Combe Royal, Bathwick Hill, Bathwick, Bath
Combe Royal is a Grade II mid-19th century villa house, situated within the Bathwick Hill character area of the Bath conservation area and World Heritage Site. The villa is situated in the surviving remnants of what used to be an extensive estate, incorporating woodland and gardens that ran down to the south along what is now Claverton Down Road. Whilst a large portion of the original estate has been separated from Combe Royal, and in some cases developed, the villa retains a generous garden setting indicative of its historic location and relationship with its landscape setting. It remains set back from the roadside but is visible in largely unobscured streetscape views from Copseland across the original walled garden. The site also includes the Grade II mid-19th century Combe Royal Lodge, which fronts the streetscape on the north-east boundary corner of the site, adjacent to the principal northern access to the estate.
Development Scale and Justification:
• We generally welcome the range of work across the site which maintains the occupation and use of buildings and high standards of maintenance and repair to support the conservation of the asset.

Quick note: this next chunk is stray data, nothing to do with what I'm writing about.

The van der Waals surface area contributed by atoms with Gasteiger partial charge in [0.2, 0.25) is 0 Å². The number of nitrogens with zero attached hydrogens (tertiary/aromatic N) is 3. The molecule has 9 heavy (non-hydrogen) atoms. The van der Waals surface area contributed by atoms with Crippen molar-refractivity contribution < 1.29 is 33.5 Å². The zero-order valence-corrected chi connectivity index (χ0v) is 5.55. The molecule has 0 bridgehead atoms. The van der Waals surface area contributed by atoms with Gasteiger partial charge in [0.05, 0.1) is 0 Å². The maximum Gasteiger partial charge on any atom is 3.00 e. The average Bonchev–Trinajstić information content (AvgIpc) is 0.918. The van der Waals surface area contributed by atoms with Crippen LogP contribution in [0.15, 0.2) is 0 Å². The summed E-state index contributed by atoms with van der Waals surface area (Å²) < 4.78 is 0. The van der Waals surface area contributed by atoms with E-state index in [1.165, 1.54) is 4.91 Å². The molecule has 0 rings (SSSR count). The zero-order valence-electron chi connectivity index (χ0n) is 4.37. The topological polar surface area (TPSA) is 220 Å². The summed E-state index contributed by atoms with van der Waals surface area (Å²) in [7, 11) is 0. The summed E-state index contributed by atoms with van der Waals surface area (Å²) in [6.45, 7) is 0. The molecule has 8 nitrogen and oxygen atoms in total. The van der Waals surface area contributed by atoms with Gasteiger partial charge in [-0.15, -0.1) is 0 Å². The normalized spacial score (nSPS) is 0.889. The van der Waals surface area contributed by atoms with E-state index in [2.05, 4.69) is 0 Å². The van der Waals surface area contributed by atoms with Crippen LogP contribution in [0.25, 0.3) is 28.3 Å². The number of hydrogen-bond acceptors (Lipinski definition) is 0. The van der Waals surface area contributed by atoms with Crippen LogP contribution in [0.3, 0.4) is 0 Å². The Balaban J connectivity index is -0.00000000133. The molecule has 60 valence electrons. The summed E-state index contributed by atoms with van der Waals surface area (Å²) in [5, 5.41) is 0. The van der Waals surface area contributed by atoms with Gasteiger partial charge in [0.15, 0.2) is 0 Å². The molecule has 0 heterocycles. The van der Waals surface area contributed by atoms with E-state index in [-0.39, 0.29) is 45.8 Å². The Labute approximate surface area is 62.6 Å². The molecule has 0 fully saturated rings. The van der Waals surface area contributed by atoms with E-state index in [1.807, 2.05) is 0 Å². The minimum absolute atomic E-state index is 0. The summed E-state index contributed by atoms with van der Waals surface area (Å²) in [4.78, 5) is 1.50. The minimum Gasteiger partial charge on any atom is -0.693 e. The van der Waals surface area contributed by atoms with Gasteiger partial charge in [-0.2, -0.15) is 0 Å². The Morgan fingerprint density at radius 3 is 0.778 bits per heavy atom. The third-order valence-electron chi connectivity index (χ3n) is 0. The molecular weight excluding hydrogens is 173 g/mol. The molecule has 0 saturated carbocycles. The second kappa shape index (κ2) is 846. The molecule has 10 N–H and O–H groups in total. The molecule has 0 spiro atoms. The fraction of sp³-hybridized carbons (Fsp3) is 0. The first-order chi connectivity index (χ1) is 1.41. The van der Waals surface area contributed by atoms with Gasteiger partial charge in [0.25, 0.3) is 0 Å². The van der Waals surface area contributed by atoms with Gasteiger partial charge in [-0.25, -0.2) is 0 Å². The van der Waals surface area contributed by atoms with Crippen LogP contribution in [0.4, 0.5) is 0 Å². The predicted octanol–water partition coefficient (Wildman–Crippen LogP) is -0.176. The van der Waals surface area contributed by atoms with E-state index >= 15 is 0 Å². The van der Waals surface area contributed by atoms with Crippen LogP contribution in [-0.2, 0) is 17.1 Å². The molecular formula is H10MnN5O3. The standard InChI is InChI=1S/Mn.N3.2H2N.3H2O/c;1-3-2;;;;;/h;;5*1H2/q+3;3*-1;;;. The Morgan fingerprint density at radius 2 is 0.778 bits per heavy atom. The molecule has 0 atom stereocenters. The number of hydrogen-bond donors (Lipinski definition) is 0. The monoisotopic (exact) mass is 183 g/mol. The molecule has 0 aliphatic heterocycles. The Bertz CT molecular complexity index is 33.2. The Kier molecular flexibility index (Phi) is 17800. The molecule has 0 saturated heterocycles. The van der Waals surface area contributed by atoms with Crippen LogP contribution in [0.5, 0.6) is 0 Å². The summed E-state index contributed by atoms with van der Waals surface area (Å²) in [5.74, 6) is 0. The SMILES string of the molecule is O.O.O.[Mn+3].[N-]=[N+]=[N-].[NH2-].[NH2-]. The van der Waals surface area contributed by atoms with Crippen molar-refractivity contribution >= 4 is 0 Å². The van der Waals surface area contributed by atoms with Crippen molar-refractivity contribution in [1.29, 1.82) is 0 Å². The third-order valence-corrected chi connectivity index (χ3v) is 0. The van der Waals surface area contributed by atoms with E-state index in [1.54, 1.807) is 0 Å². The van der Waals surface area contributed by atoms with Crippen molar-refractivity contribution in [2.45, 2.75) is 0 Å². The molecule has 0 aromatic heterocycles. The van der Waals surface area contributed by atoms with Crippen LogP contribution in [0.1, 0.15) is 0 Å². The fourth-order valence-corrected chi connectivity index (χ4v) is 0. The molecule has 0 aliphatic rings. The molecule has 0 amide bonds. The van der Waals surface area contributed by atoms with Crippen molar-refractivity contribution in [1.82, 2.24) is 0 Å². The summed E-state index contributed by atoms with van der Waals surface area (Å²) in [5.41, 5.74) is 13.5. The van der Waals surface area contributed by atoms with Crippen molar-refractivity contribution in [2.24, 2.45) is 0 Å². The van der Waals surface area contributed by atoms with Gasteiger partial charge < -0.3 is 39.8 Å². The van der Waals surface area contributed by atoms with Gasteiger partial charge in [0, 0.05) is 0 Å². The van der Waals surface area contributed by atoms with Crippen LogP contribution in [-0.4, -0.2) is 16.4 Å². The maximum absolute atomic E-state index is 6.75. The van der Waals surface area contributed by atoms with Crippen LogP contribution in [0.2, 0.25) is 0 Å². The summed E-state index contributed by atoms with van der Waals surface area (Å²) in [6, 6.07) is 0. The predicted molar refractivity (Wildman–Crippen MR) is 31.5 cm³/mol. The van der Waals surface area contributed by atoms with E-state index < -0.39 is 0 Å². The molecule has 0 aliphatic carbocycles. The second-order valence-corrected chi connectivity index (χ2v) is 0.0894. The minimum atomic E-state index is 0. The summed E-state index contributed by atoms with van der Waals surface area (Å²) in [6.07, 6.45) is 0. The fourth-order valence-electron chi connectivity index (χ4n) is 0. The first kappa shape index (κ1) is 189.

• However, we have the following concerns regarding the proposed scale and density of development across the remains of the historic estate, and how this would affect the hierarchy of buildings comprising of the estate, and garden setting of multiple listed buildings, in particular the central Combe Royal. It is appreciated that the provision of estate management facilities have limited heritage gains in ensuring the sustainable, long-term management of the heritage asset and its setting; however, there remains a lack of justification as to the proposed scale of built development across the garden site and how potential harm would be outweighed by public benefit (NPPF, para 202).
• It remains ambiguous as to how the proposed areas of development across the site relate to one another or the central Grade II villa and currently lacks a cohesive approach to the treatment of the historic estate grounds. We maintain that further contextual elevations and/or visual montages from key internal and external views across the site would help to better illustrate the proposed scale, massing, and density of development and resulting impact on the heritage asset.
• We have some heritage impact concerns regarding the visual impact of the proposed replacement of the pool house with a considerably larger 2-storey footprint, considering its close proximity to the west of Combe Royal. Whilst we recognise the opportunity to update the current structure, an appropriate hierarchical balance should be maintained between the prominence of the central villa dwelling and the ‘service’ function, appearance, and scale of its ancillary buildings. We recommend that existing and proposed views between Combe Royal and the pool site are considered, as it is currently unclear as to how well the land gradient mitigates visibility from the main house.